World's best measurement of W boson mass tests Standard Model, Higgs boson limits

Feb 23, 2012 by Tona Kunz
The new CDF result for the W boson mass, combined with the world's best value for the top quark mass, restricts the Higgs mass to the green area, requiring it to be less than 145 GeV/c2. Direct searches have narrowed the allowed Higgs mass range to 115-127 GeV/c2.

(PhysOrg.com) -- Just as firemen use different methods to narrow the location of a person trapped in a building, scientists employ two techniques to find the hiding place of the theorized Higgs particle: direct searches for Higgs interactions and precision measurements of other particles and forces.

Today, scientists from the CDF collaboration have unveiled the world's most precise measurement of the W boson , based on data gathered at the . The precision of this measurement surpasses all previous measurements combined and restricts the space in which the should reside according to the Standard Model, the theoretical framework that describes all known and forces.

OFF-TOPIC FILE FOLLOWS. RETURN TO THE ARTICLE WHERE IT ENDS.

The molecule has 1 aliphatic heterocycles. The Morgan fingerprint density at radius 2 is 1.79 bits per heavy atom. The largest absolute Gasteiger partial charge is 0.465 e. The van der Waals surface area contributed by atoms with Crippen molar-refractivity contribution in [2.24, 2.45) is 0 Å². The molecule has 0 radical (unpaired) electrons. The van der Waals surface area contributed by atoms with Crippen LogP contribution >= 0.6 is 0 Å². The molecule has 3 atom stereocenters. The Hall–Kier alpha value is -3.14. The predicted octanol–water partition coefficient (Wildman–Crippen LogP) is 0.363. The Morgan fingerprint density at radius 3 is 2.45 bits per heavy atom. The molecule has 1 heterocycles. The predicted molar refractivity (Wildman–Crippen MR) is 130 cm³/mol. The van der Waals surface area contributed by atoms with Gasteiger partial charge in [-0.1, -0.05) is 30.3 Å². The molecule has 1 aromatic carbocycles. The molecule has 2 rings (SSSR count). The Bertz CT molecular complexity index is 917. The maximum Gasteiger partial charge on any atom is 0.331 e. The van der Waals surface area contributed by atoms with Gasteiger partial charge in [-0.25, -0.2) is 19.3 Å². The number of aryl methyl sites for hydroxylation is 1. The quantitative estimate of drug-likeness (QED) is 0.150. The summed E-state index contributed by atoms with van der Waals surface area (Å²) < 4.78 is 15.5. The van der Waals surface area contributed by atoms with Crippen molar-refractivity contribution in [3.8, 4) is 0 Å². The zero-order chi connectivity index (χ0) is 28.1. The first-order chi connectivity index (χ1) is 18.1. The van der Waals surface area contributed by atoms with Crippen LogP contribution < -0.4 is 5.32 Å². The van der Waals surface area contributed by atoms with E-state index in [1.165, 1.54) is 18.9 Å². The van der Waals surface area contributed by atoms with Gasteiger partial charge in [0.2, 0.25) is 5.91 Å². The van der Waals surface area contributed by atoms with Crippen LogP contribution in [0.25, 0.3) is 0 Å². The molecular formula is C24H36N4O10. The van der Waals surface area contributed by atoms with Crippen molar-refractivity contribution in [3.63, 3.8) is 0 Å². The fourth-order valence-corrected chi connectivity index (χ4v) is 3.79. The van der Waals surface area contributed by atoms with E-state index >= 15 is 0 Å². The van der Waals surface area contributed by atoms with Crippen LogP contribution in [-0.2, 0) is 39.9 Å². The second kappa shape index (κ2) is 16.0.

The result comes at a pivotal time, just a couple of weeks before physicists from experiments at the Tevatron and the in CERN plan to present their latest direct-search results in the hunt for the Higgs at the annual conference on Electroweak Interactions and Unified Theories known as Rencontres de Moriond in Italy.

CDF collaborators have measured the mass of the W boson with a precision of 0.02 percent and found the particle's mass to be 80387 +/- 19 MeV/c2. They measured the particle's mass in six different ways, which all match and combine to produce the final result. CDF collaborator and Duke University Professor Ashutosh Kotwal will present the details of the measurement at a special seminar at Fermilab today, and additional information will be posted after the seminar on the CDF website.

Direct Higgs search limits established by the LEP experiments many years ago require the to be heavier than 114 GeV/c2. The new W mass measurement and the latest precision determination of the mass of the from Fermilab triangulate the location of the Higgs particle and restrict its mass to less than 145 GeV/c2. This is in excellent agreement with the latest direct searches at the LHC, which constrain the Higgs mass to less than 127 GeV/c2, and direct-search limits from the Tevatron, which point to a Higgs mass of less than 156 GeV/c2.

"The result couldn't align more with the direct Higgs search results than this," said CDF co-spokesman Rob Roser. "It indicates that if the Higgs boson exists, it should be right where we are looking."